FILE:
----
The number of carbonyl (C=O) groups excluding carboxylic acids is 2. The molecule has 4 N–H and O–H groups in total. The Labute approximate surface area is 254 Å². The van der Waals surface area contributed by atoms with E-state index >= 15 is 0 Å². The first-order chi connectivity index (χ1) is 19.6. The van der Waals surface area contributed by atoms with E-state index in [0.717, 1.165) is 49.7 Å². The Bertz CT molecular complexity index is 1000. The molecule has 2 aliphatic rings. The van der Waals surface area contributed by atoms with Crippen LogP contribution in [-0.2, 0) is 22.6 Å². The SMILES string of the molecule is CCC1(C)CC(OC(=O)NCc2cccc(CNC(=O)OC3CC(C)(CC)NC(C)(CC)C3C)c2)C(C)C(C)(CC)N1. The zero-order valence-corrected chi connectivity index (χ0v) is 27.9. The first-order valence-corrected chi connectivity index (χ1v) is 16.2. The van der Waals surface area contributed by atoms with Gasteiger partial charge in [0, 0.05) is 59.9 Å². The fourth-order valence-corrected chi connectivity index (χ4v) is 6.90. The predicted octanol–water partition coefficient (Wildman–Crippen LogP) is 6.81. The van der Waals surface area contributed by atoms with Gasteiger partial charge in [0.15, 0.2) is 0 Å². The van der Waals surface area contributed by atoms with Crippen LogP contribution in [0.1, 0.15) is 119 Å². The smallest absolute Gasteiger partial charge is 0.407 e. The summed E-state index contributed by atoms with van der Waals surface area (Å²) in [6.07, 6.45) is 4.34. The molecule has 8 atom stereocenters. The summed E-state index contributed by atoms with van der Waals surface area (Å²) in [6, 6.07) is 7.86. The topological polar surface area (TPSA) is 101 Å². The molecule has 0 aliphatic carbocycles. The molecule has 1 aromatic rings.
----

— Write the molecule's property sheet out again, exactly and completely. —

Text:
The number of carbonyl (C=O) groups excluding carboxylic acids is 2. The molecule has 4 N–H and O–H groups in total. The Labute approximate surface area is 254 Å². The van der Waals surface area contributed by atoms with E-state index >= 15 is 0 Å². The first-order chi connectivity index (χ1) is 19.6. The van der Waals surface area contributed by atoms with E-state index in [0.717, 1.165) is 49.7 Å². The Bertz CT molecular complexity index is 1000. The molecule has 2 aliphatic rings. The van der Waals surface area contributed by atoms with Crippen LogP contribution in [-0.2, 0) is 22.6 Å². The SMILES string of the molecule is CCC1(C)CC(OC(=O)NCc2cccc(CNC(=O)OC3CC(C)(CC)NC(C)(CC)C3C)c2)C(C)C(C)(CC)N1. The zero-order valence-corrected chi connectivity index (χ0v) is 27.9. The first-order valence-corrected chi connectivity index (χ1v) is 16.2. The van der Waals surface area contributed by atoms with Gasteiger partial charge in [0, 0.05) is 59.9 Å². The fourth-order valence-corrected chi connectivity index (χ4v) is 6.90. The predicted octanol–water partition coefficient (Wildman–Crippen LogP) is 6.81. The van der Waals surface area contributed by atoms with Gasteiger partial charge in [0.15, 0.2) is 0 Å². The van der Waals surface area contributed by atoms with Crippen LogP contribution in [0.1, 0.15) is 119 Å². The smallest absolute Gasteiger partial charge is 0.407 e. The summed E-state index contributed by atoms with van der Waals surface area (Å²) in [6.07, 6.45) is 4.34. The molecule has 8 atom stereocenters. The summed E-state index contributed by atoms with van der Waals surface area (Å²) in [6, 6.07) is 7.86. The topological polar surface area (TPSA) is 101 Å². The molecule has 0 aliphatic carbocycles. The molecule has 1 aromatic rings.